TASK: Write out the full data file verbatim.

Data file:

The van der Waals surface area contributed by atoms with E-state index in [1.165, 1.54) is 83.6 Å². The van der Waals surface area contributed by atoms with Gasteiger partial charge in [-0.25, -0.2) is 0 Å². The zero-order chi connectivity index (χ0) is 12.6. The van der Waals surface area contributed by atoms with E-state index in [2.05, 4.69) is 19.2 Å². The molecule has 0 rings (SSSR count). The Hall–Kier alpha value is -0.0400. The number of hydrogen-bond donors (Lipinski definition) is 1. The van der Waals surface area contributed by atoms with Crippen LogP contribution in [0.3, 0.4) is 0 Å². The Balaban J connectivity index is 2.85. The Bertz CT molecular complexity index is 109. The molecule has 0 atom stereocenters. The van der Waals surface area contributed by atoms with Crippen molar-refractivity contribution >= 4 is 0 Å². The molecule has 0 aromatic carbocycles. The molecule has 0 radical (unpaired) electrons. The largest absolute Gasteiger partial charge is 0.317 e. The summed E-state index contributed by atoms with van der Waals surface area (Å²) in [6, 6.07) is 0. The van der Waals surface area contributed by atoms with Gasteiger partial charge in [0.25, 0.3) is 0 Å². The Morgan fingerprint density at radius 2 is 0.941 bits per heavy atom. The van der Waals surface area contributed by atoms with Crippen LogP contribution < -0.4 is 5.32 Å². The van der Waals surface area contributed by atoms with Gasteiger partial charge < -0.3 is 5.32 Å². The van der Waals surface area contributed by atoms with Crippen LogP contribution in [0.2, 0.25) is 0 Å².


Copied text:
The van der Waals surface area contributed by atoms with E-state index in [1.165, 1.54) is 83.6 Å². The van der Waals surface area contributed by atoms with Gasteiger partial charge in [-0.25, -0.2) is 0 Å². The zero-order chi connectivity index (χ0) is 12.6. The van der Waals surface area contributed by atoms with E-state index in [2.05, 4.69) is 19.2 Å². The molecule has 0 rings (SSSR count). The Hall–Kier alpha value is -0.0400. The number of hydrogen-bond donors (Lipinski definition) is 1. The van der Waals surface area contributed by atoms with Crippen LogP contribution in [0.3, 0.4) is 0 Å². The Balaban J connectivity index is 2.85. The Bertz CT molecular complexity index is 109. The molecule has 0 atom stereocenters. The van der Waals surface area contributed by atoms with Crippen molar-refractivity contribution >= 4 is 0 Å². The molecule has 0 aromatic carbocycles. The molecule has 0 radical (unpaired) electrons. The largest absolute Gasteiger partial charge is 0.317 e. The summed E-state index contributed by atoms with van der Waals surface area (Å²) in [6, 6.07) is 0. The van der Waals surface area contributed by atoms with Gasteiger partial charge in [0.25, 0.3) is 0 Å². The Morgan fingerprint density at radius 2 is 0.941 bits per heavy atom. The van der Waals surface area contributed by atoms with Crippen LogP contribution < -0.4 is 5.32 Å². The van der Waals surface area contributed by atoms with Gasteiger partial charge < -0.3 is 5.32 Å². The van der Waals surface area contributed by atoms with Crippen LogP contribution in [0.2, 0.25) is 0 Å².